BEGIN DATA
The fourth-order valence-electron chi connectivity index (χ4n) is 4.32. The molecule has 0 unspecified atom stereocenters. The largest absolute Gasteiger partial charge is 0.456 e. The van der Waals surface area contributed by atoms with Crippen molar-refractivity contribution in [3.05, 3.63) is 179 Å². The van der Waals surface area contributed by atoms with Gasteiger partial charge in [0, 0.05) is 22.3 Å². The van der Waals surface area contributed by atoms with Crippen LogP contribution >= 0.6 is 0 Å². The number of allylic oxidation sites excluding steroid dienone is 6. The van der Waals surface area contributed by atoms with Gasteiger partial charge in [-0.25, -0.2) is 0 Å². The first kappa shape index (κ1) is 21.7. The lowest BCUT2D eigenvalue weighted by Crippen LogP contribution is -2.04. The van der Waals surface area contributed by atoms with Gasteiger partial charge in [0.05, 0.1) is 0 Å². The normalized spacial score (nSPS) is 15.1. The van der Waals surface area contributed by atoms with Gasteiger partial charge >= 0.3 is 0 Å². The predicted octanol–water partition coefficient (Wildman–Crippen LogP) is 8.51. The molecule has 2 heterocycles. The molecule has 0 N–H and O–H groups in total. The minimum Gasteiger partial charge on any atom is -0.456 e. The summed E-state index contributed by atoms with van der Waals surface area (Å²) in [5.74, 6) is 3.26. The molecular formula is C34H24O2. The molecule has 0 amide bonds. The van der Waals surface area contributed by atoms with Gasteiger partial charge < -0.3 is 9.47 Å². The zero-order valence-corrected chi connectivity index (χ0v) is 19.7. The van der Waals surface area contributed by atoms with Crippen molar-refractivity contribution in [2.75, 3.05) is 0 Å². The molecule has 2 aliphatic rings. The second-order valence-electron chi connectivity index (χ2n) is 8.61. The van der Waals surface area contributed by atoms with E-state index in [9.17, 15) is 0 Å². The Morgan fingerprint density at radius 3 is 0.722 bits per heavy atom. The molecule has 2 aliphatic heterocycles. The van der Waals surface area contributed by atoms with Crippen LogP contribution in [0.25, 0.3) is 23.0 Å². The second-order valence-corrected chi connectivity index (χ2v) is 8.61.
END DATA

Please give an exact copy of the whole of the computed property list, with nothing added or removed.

The fourth-order valence-electron chi connectivity index (χ4n) is 4.32. The molecule has 0 unspecified atom stereocenters. The largest absolute Gasteiger partial charge is 0.456 e. The van der Waals surface area contributed by atoms with Crippen molar-refractivity contribution in [3.05, 3.63) is 179 Å². The van der Waals surface area contributed by atoms with Gasteiger partial charge in [0, 0.05) is 22.3 Å². The van der Waals surface area contributed by atoms with Crippen LogP contribution >= 0.6 is 0 Å². The number of allylic oxidation sites excluding steroid dienone is 6. The van der Waals surface area contributed by atoms with Gasteiger partial charge in [-0.25, -0.2) is 0 Å². The first kappa shape index (κ1) is 21.7. The lowest BCUT2D eigenvalue weighted by Crippen LogP contribution is -2.04. The van der Waals surface area contributed by atoms with Gasteiger partial charge in [0.05, 0.1) is 0 Å². The normalized spacial score (nSPS) is 15.1. The van der Waals surface area contributed by atoms with Gasteiger partial charge >= 0.3 is 0 Å². The predicted octanol–water partition coefficient (Wildman–Crippen LogP) is 8.51. The molecule has 2 heterocycles. The molecule has 0 N–H and O–H groups in total. The minimum Gasteiger partial charge on any atom is -0.456 e. The summed E-state index contributed by atoms with van der Waals surface area (Å²) in [5.74, 6) is 3.26. The molecular formula is C34H24O2. The molecule has 0 amide bonds. The van der Waals surface area contributed by atoms with Gasteiger partial charge < -0.3 is 9.47 Å². The zero-order valence-corrected chi connectivity index (χ0v) is 19.7. The van der Waals surface area contributed by atoms with Crippen molar-refractivity contribution in [2.75, 3.05) is 0 Å². The molecule has 2 aliphatic rings. The second-order valence-electron chi connectivity index (χ2n) is 8.61. The van der Waals surface area contributed by atoms with E-state index in [9.17, 15) is 0 Å². The Morgan fingerprint density at radius 3 is 0.722 bits per heavy atom. The molecule has 2 aliphatic heterocycles. The van der Waals surface area contributed by atoms with Crippen LogP contribution in [0.25, 0.3) is 23.0 Å². The second-order valence-corrected chi connectivity index (χ2v) is 8.61.